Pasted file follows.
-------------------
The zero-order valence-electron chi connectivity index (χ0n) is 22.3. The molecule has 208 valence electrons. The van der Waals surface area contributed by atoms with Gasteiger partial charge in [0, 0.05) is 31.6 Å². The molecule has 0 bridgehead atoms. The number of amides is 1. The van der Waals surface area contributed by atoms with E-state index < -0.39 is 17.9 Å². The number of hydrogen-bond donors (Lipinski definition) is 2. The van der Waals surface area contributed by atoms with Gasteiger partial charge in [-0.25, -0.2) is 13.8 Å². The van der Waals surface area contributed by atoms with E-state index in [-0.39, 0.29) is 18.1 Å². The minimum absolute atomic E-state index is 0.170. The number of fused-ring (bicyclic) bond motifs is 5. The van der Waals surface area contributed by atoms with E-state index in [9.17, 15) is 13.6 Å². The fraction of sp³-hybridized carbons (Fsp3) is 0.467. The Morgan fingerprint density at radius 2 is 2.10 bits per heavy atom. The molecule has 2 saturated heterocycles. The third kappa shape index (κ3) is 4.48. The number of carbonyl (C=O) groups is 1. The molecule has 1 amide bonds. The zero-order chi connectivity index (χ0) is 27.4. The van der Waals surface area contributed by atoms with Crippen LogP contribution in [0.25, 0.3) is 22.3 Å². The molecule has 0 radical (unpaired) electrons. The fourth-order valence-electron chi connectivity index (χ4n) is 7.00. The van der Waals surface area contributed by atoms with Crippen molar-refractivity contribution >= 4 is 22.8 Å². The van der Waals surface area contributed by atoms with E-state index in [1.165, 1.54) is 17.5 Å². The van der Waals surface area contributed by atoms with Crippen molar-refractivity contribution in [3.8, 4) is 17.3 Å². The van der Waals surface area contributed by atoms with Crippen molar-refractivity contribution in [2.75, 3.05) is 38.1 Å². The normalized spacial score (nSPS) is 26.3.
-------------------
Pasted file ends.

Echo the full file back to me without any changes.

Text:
The zero-order valence-electron chi connectivity index (χ0n) is 22.3. The molecule has 208 valence electrons. The van der Waals surface area contributed by atoms with Gasteiger partial charge in [0, 0.05) is 31.6 Å². The molecule has 0 bridgehead atoms. The number of amides is 1. The van der Waals surface area contributed by atoms with E-state index < -0.39 is 17.9 Å². The number of hydrogen-bond donors (Lipinski definition) is 2. The van der Waals surface area contributed by atoms with Gasteiger partial charge in [-0.25, -0.2) is 13.8 Å². The van der Waals surface area contributed by atoms with E-state index in [-0.39, 0.29) is 18.1 Å². The minimum absolute atomic E-state index is 0.170. The number of fused-ring (bicyclic) bond motifs is 5. The van der Waals surface area contributed by atoms with E-state index in [9.17, 15) is 13.6 Å². The fraction of sp³-hybridized carbons (Fsp3) is 0.467. The Morgan fingerprint density at radius 2 is 2.10 bits per heavy atom. The molecule has 2 saturated heterocycles. The third kappa shape index (κ3) is 4.48. The number of carbonyl (C=O) groups is 1. The molecule has 1 amide bonds. The zero-order chi connectivity index (χ0) is 27.4. The van der Waals surface area contributed by atoms with Crippen LogP contribution in [0.25, 0.3) is 22.3 Å². The molecule has 0 radical (unpaired) electrons. The fourth-order valence-electron chi connectivity index (χ4n) is 7.00. The van der Waals surface area contributed by atoms with Crippen molar-refractivity contribution >= 4 is 22.8 Å². The van der Waals surface area contributed by atoms with E-state index in [1.165, 1.54) is 17.5 Å². The van der Waals surface area contributed by atoms with Crippen molar-refractivity contribution in [3.8, 4) is 17.3 Å². The van der Waals surface area contributed by atoms with Crippen molar-refractivity contribution in [2.75, 3.05) is 38.1 Å². The normalized spacial score (nSPS) is 26.3.